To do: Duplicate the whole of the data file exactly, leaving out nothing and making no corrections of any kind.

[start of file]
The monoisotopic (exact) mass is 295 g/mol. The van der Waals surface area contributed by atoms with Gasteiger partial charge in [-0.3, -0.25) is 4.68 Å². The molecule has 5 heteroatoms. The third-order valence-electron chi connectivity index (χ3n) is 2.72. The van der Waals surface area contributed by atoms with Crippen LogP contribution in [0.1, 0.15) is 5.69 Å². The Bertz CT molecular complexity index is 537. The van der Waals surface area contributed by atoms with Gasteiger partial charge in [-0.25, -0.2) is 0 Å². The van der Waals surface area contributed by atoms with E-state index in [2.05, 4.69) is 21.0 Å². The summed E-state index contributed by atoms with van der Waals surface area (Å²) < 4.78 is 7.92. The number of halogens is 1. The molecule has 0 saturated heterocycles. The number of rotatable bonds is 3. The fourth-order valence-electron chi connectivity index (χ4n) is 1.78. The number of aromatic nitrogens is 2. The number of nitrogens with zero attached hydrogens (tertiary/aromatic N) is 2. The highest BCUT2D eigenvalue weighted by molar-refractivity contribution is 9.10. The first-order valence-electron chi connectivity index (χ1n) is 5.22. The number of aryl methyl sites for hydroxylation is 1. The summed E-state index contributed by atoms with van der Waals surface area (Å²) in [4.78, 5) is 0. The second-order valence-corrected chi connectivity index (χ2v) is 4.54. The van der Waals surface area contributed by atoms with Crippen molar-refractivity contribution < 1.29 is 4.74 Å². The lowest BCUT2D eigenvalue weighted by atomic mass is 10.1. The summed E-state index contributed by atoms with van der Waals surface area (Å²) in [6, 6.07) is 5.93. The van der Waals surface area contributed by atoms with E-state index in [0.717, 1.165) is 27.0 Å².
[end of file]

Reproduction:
The monoisotopic (exact) mass is 295 g/mol. The van der Waals surface area contributed by atoms with Gasteiger partial charge in [-0.3, -0.25) is 4.68 Å². The molecule has 5 heteroatoms. The third-order valence-electron chi connectivity index (χ3n) is 2.72. The van der Waals surface area contributed by atoms with Crippen LogP contribution in [0.1, 0.15) is 5.69 Å². The Bertz CT molecular complexity index is 537. The van der Waals surface area contributed by atoms with Gasteiger partial charge in [-0.25, -0.2) is 0 Å². The van der Waals surface area contributed by atoms with E-state index in [2.05, 4.69) is 21.0 Å². The summed E-state index contributed by atoms with van der Waals surface area (Å²) < 4.78 is 7.92. The number of halogens is 1. The molecule has 0 saturated heterocycles. The number of rotatable bonds is 3. The fourth-order valence-electron chi connectivity index (χ4n) is 1.78. The number of aromatic nitrogens is 2. The number of nitrogens with zero attached hydrogens (tertiary/aromatic N) is 2. The highest BCUT2D eigenvalue weighted by molar-refractivity contribution is 9.10. The first-order valence-electron chi connectivity index (χ1n) is 5.22. The number of aryl methyl sites for hydroxylation is 1. The summed E-state index contributed by atoms with van der Waals surface area (Å²) in [4.78, 5) is 0. The second-order valence-corrected chi connectivity index (χ2v) is 4.54. The van der Waals surface area contributed by atoms with Crippen molar-refractivity contribution < 1.29 is 4.74 Å². The lowest BCUT2D eigenvalue weighted by atomic mass is 10.1. The summed E-state index contributed by atoms with van der Waals surface area (Å²) in [6, 6.07) is 5.93. The van der Waals surface area contributed by atoms with E-state index in [0.717, 1.165) is 27.0 Å².